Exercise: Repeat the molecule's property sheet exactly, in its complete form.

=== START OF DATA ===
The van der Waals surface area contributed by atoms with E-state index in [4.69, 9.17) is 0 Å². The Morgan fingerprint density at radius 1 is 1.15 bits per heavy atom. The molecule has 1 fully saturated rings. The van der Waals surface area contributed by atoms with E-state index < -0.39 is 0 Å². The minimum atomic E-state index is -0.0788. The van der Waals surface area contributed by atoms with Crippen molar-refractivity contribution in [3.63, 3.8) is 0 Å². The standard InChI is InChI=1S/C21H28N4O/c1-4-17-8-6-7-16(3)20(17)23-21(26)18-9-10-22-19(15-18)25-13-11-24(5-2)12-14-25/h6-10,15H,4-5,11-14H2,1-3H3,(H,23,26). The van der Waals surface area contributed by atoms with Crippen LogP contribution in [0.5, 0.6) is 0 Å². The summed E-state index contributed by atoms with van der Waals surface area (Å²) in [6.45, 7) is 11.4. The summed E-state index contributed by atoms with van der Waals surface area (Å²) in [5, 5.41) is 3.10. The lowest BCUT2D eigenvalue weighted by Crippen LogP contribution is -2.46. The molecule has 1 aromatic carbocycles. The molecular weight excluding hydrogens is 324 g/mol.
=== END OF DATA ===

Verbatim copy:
The van der Waals surface area contributed by atoms with E-state index in [4.69, 9.17) is 0 Å². The Morgan fingerprint density at radius 1 is 1.15 bits per heavy atom. The molecule has 1 fully saturated rings. The van der Waals surface area contributed by atoms with E-state index < -0.39 is 0 Å². The minimum atomic E-state index is -0.0788. The van der Waals surface area contributed by atoms with Crippen molar-refractivity contribution in [3.63, 3.8) is 0 Å². The standard InChI is InChI=1S/C21H28N4O/c1-4-17-8-6-7-16(3)20(17)23-21(26)18-9-10-22-19(15-18)25-13-11-24(5-2)12-14-25/h6-10,15H,4-5,11-14H2,1-3H3,(H,23,26). The van der Waals surface area contributed by atoms with Crippen LogP contribution in [0.5, 0.6) is 0 Å². The summed E-state index contributed by atoms with van der Waals surface area (Å²) in [6.45, 7) is 11.4. The summed E-state index contributed by atoms with van der Waals surface area (Å²) in [5, 5.41) is 3.10. The lowest BCUT2D eigenvalue weighted by Crippen LogP contribution is -2.46. The molecule has 1 aromatic carbocycles. The molecular weight excluding hydrogens is 324 g/mol.